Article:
Glycerol

or glycerine

Appears in

Oxford Companion to Wine

Oxford Companion to Wine

By Jancis Robinson

Published 2006

  • About

glycerol or glycerine, member of the chemical class of polyols and a minor product of alcoholic fermentation. The name derives from the Greek word for sweet and glycerol does indeed taste slightly sweet, as well as oily and heavy. It is present in most wines in concentrations ranging from about 4 to 6 g/l, although botrytized wines may have concentrations of around 10 g/l.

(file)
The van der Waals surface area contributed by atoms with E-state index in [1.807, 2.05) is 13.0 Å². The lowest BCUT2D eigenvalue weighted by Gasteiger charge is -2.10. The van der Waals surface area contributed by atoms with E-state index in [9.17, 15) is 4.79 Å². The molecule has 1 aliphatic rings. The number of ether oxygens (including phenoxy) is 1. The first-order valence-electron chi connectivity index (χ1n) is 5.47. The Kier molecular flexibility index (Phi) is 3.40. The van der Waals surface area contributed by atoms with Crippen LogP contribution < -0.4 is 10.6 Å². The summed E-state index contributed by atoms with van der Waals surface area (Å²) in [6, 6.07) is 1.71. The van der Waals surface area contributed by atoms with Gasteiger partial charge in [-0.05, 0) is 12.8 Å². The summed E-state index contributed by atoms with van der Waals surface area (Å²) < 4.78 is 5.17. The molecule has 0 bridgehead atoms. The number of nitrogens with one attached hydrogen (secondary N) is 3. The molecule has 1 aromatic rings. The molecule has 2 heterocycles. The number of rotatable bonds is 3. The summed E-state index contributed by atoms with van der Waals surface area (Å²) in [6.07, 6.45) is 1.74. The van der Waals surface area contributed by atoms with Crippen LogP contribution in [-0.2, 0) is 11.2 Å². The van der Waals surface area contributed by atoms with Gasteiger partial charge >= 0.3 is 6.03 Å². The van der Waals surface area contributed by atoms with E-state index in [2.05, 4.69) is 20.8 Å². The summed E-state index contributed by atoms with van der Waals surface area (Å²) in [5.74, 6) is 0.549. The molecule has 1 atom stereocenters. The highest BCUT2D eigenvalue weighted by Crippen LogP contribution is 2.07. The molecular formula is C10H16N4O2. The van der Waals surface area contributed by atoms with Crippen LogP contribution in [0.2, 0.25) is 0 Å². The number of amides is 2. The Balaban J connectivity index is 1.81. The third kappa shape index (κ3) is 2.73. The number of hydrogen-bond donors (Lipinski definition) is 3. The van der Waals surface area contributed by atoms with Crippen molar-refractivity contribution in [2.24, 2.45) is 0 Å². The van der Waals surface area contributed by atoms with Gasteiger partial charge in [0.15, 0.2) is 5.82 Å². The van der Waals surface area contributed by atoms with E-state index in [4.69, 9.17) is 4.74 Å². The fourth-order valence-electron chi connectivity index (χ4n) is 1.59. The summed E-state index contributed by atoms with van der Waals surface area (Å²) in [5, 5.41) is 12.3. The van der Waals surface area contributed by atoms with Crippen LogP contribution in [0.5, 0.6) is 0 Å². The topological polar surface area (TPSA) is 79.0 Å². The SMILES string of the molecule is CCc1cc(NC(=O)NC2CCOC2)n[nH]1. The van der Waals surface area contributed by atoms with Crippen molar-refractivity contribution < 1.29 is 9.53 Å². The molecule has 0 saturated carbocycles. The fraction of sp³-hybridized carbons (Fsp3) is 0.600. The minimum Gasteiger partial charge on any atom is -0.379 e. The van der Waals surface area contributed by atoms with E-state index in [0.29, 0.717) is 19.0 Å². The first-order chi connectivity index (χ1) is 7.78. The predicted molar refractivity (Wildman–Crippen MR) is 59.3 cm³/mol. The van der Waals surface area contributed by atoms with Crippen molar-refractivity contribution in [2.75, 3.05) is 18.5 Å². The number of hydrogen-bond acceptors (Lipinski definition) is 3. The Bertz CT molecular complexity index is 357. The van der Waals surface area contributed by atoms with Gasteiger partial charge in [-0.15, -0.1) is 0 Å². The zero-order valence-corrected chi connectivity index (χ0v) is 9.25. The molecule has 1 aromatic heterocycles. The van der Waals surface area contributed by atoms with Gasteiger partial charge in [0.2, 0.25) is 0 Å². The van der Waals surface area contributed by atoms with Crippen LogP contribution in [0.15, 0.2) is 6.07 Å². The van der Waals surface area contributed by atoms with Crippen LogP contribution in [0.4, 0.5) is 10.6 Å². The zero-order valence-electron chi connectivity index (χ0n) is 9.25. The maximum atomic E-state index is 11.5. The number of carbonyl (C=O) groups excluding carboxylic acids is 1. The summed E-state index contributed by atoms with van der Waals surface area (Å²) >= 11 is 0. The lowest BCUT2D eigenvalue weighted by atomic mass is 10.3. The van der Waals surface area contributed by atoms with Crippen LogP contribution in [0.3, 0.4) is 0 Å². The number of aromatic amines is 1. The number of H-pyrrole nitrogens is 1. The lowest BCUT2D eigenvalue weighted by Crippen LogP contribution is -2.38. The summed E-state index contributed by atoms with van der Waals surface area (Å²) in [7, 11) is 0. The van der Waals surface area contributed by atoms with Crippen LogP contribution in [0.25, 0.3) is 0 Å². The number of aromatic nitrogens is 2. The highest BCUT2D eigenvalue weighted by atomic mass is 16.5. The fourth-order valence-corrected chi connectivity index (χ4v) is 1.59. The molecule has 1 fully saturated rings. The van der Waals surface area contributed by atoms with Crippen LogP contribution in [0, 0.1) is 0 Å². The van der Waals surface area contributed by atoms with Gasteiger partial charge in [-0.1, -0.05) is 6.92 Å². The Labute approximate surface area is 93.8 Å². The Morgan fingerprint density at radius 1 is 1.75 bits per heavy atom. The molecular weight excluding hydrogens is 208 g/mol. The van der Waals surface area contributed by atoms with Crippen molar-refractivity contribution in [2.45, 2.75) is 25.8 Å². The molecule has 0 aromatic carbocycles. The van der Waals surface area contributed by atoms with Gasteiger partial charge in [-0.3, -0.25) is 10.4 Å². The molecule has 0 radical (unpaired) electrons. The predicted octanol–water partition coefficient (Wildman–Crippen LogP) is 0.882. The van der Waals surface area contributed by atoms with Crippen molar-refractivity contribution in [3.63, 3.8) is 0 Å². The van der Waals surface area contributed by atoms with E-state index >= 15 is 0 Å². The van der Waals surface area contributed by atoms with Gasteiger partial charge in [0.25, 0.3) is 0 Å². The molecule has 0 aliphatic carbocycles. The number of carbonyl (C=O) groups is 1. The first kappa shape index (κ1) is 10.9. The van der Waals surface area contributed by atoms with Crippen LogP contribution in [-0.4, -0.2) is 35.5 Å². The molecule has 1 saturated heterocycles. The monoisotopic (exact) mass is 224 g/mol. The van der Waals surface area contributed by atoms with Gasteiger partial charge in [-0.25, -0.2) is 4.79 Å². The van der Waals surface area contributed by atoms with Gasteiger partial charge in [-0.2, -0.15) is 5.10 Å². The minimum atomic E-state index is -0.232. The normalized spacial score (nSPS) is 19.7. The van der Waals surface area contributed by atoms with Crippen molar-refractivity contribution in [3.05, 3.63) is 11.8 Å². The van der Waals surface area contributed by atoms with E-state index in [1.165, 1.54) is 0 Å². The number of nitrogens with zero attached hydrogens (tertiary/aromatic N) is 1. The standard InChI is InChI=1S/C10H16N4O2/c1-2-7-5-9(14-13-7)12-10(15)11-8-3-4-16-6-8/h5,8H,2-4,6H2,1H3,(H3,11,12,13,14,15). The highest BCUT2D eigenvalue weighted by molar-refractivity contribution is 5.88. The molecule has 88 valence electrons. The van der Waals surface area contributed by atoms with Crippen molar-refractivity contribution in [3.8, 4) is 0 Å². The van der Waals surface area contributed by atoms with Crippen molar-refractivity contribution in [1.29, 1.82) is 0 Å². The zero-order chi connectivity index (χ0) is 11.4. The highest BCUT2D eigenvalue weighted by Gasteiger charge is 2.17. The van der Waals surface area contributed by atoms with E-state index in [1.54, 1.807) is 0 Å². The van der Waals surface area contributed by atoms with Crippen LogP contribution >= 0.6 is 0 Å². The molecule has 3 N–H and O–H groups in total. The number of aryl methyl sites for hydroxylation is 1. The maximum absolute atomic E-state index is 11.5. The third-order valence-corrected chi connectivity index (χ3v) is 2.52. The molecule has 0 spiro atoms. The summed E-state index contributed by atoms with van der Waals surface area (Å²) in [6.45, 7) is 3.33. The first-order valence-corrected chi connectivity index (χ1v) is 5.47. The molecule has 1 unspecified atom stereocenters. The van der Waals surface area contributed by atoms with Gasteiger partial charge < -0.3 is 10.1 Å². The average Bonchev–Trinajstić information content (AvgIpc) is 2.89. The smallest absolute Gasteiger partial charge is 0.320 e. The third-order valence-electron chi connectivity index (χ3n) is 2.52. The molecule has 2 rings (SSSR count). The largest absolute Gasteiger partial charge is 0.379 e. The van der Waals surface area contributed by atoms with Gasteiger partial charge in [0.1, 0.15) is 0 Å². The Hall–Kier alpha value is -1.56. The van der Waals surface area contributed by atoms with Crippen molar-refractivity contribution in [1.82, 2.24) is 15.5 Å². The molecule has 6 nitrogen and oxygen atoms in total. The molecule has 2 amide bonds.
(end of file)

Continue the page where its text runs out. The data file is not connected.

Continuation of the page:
Glycerol does have a slight effect on the apparent sweetness of a wine but, contrary to popular conception, glycerol makes only a very minor contribution to the apparent viscosity of a wine, and bears no relation to the tears observed on the inside of many a wine glass. Whereas sensory tests have demonstrated that glycerol imparts sweetness at a threshold of about 5.2 g/l in white wine, a level of more than 28 g/l would be needed before any difference in viscosity were noted.